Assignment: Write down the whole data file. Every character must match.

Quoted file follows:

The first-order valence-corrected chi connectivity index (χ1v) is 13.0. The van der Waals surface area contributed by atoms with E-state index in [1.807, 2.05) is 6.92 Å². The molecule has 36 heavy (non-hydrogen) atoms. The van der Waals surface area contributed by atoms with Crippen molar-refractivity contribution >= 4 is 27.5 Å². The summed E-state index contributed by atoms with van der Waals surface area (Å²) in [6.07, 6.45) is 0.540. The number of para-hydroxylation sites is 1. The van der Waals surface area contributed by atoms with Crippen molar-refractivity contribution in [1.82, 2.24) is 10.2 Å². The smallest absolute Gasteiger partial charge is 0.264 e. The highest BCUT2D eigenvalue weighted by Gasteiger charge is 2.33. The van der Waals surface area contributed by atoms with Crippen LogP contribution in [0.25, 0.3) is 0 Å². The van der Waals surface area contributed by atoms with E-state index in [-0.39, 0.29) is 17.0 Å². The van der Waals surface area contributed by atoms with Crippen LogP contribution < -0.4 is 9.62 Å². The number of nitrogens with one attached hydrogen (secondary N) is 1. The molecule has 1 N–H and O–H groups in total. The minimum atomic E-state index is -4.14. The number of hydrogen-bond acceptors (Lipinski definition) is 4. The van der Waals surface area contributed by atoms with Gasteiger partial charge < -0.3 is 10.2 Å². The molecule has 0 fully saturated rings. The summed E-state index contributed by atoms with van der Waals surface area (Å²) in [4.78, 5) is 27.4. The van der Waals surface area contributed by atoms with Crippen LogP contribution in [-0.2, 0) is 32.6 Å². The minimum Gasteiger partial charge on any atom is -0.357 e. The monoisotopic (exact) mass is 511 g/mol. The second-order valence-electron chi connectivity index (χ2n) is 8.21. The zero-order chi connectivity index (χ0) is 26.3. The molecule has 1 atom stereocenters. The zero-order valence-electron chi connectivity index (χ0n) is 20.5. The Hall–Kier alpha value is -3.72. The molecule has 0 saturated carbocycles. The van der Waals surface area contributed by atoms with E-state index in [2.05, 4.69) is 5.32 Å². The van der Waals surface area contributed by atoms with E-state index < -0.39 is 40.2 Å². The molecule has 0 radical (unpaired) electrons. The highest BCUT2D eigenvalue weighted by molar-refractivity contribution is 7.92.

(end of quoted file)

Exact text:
The first-order valence-corrected chi connectivity index (χ1v) is 13.0. The van der Waals surface area contributed by atoms with E-state index in [1.807, 2.05) is 6.92 Å². The molecule has 36 heavy (non-hydrogen) atoms. The van der Waals surface area contributed by atoms with Crippen molar-refractivity contribution >= 4 is 27.5 Å². The summed E-state index contributed by atoms with van der Waals surface area (Å²) in [6.07, 6.45) is 0.540. The number of para-hydroxylation sites is 1. The van der Waals surface area contributed by atoms with Crippen molar-refractivity contribution in [1.82, 2.24) is 10.2 Å². The smallest absolute Gasteiger partial charge is 0.264 e. The highest BCUT2D eigenvalue weighted by Gasteiger charge is 2.33. The van der Waals surface area contributed by atoms with Crippen LogP contribution in [0.25, 0.3) is 0 Å². The van der Waals surface area contributed by atoms with E-state index in [-0.39, 0.29) is 17.0 Å². The van der Waals surface area contributed by atoms with Crippen LogP contribution < -0.4 is 9.62 Å². The number of nitrogens with one attached hydrogen (secondary N) is 1. The molecule has 1 N–H and O–H groups in total. The minimum atomic E-state index is -4.14. The number of hydrogen-bond acceptors (Lipinski definition) is 4. The van der Waals surface area contributed by atoms with Gasteiger partial charge < -0.3 is 10.2 Å². The molecule has 0 fully saturated rings. The summed E-state index contributed by atoms with van der Waals surface area (Å²) in [4.78, 5) is 27.4. The van der Waals surface area contributed by atoms with Crippen LogP contribution in [-0.2, 0) is 32.6 Å². The minimum Gasteiger partial charge on any atom is -0.357 e. The monoisotopic (exact) mass is 511 g/mol. The second-order valence-electron chi connectivity index (χ2n) is 8.21. The zero-order chi connectivity index (χ0) is 26.3. The molecule has 1 atom stereocenters. The zero-order valence-electron chi connectivity index (χ0n) is 20.5. The Hall–Kier alpha value is -3.72. The molecule has 0 saturated carbocycles. The van der Waals surface area contributed by atoms with E-state index in [2.05, 4.69) is 5.32 Å². The van der Waals surface area contributed by atoms with E-state index < -0.39 is 40.2 Å². The molecule has 0 radical (unpaired) electrons. The highest BCUT2D eigenvalue weighted by molar-refractivity contribution is 7.92.